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Signs of Emotional Abuse in Relationships

Emotional abuse is much more difficult to understand or interpret. Here are some signs of emotional abuse in relationships:

Sadly, victims of domestic violence and their friends and family are not always able to recognize the signs of abuse and violence. One of the major difficulties is that domestic abuse does not always involve physical violence. A black eye or other bodily injuries are easy to recognize than emotional abuse. 

Emotional abuse is much more difficult to understand or interpret. It is often very subtle. Many victims of emotional abuse don’t know they are being abused. Yet, they live in fear each day of upsetting their partner. A partner who commits abuse, physical and/or emotional, is doing so for one reason. Control. To an abuser, control is everything. 

We usually think of an emotional abuser as a romantic partner. However, keep in mind that a friend, a relative, or a co-worker can show signs of such behavior, as well.

Signs Your Partner May Be an Emotional Abuser

We’ve talked about this before. Emotional abusers use their behavior to control, scare and isolate. It is not always obvious since it can be done under the guise of, “I only act this way because I love you so much.” If you don’t understand that logic, it is, of course, your fault. Abusers love to make their point by calling you stupid.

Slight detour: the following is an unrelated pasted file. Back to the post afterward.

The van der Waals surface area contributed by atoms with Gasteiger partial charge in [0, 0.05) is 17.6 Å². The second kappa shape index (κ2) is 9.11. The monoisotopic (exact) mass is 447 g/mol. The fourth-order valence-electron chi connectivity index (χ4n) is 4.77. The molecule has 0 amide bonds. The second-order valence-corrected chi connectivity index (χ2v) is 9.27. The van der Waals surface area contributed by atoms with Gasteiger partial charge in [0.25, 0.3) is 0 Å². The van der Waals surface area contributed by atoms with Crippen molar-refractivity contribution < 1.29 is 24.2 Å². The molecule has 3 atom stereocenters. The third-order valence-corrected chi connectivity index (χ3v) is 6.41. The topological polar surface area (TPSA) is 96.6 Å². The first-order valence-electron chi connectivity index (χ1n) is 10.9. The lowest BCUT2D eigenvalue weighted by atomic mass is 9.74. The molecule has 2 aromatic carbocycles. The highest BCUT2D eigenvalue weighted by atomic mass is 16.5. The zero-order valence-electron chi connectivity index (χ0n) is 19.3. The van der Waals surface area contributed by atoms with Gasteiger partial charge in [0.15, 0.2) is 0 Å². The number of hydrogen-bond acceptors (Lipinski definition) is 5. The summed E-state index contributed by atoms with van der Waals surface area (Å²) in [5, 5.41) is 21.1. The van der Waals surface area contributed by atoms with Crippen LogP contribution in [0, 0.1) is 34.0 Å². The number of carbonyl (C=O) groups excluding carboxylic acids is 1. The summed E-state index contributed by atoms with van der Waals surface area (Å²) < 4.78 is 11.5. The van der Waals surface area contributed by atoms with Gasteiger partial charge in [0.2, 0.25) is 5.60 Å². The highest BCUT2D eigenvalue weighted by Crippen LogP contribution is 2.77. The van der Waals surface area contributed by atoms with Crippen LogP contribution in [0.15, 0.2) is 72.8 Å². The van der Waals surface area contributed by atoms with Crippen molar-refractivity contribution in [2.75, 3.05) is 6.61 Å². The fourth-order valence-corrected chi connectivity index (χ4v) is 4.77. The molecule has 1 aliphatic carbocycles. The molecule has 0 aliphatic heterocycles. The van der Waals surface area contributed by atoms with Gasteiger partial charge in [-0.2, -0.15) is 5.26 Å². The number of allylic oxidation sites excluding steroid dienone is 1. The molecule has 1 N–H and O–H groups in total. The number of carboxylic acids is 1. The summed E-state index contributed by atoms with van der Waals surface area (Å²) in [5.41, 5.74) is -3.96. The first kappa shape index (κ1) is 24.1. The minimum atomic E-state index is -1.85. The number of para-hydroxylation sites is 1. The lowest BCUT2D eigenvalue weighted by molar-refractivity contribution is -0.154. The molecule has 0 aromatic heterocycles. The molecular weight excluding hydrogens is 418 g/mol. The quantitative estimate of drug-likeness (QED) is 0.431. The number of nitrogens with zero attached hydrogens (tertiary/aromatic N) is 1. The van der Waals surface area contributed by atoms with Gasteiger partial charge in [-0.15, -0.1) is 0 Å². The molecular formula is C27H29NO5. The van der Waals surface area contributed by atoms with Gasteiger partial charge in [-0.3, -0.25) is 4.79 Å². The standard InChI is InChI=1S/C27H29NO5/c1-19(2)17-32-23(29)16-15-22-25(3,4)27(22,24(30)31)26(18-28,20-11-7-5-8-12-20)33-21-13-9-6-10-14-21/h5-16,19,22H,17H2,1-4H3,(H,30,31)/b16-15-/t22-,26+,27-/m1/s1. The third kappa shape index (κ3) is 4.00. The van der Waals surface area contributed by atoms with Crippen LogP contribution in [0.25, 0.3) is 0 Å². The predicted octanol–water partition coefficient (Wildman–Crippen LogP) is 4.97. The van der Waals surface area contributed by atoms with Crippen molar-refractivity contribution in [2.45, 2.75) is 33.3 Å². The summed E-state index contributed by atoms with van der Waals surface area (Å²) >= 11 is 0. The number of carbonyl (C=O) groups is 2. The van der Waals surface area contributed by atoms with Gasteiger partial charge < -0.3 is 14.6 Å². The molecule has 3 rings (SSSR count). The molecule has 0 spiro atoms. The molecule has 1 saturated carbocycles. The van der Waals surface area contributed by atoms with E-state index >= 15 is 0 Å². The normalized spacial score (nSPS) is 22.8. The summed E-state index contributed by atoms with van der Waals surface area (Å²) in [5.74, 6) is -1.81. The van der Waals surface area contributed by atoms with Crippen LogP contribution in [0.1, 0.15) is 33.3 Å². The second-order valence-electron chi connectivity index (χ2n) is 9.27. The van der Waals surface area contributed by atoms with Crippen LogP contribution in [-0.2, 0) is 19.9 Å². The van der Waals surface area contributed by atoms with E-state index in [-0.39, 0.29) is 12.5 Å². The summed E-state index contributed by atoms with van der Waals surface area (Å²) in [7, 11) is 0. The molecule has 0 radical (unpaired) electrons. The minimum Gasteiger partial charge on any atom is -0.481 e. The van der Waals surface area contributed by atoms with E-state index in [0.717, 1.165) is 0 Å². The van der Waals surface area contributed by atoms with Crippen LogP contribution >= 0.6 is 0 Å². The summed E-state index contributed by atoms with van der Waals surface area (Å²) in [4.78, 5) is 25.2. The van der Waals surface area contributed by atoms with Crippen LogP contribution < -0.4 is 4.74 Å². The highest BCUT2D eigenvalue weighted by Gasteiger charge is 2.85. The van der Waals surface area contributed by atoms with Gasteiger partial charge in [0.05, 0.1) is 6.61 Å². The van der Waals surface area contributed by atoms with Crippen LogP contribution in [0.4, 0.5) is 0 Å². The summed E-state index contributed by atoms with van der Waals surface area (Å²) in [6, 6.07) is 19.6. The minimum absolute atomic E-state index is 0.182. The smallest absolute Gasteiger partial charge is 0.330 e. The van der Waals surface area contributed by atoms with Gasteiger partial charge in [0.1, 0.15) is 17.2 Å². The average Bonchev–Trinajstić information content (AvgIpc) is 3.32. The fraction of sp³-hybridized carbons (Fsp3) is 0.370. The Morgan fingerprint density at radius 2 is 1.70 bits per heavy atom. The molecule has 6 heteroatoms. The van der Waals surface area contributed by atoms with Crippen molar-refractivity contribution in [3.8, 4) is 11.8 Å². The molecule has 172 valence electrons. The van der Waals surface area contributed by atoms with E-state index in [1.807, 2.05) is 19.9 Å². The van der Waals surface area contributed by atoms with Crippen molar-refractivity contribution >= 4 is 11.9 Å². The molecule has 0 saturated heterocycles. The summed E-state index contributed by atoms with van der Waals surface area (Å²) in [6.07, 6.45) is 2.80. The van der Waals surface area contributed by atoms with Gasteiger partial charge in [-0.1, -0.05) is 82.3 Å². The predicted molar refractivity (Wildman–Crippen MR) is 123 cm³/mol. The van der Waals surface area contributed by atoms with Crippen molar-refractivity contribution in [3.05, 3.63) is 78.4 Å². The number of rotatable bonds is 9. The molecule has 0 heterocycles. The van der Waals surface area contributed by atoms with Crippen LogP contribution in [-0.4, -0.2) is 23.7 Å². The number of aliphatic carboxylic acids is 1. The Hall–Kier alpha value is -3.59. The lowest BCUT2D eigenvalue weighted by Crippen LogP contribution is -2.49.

Does your partner:

  1. Belittle you and constantly criticize you yet won’t hear a word of criticism about him or herself. 
  2. Act overly jealous, even when there is no reason, then defends him or herself by saying it’s because he or she loves you so much
  3. Humiliates you when other people are around and pretends he or she is only joking.
  4. Limits your access to friends and family.
  5. Is in complete control of your financial situation.
  6. Uses threats to get what he or she wants.
  7. May explode in a temper tantrum at any time for no apparent reason.
  8. Destroys property that is precious and meaningful to you.

Belittling Behavior

The ultimate goal of any abuser is to destroy your self-esteem. That is exactly what continual criticism will do. They rarely discuss anything; instead, they yell and present you with ultimatums. Or they are joking and sarcastic, as in, “Honey, I can’t believe you didn’t know better.” Whatever the method, it is presented as a fait accompli that you can’t do anything right. This is frequently accompanied by the word “always.” You are always embarrassing him. You are constantly late, etc. You never look good enough or act smart enough.

Such behavior is all-too-often done in public, in the form of a joke and with a strong eye roll, to add to your discomfort and embarrassment. “Can you believe she only reads romances?” Everyone is supposed to laugh. But there is nothing funny happening. The only one amused is the abuser.

Controlling Behavior

Abusive behavior can involve more than attempts at embarrassment. Abusers are masters at maintaining control.
  1. Does he or she threaten to commit suicide or do some other harmful act if they don’t get their way – and blame you? “This is what you are forcing me to do!”
  2. Are you being constantly monitored with text messages or phone calls? Does the abuser get upset if you don’t respond immediately? Does he or she check your phone and computer regularly? Many abusers demand to know your password but will not give you theirs.
  3. Abusers make all the decisions in a relationship. That can include speaking with your supervisor about the hours you work or canceling a hairdresser or doctor’s appointment without explaining to you.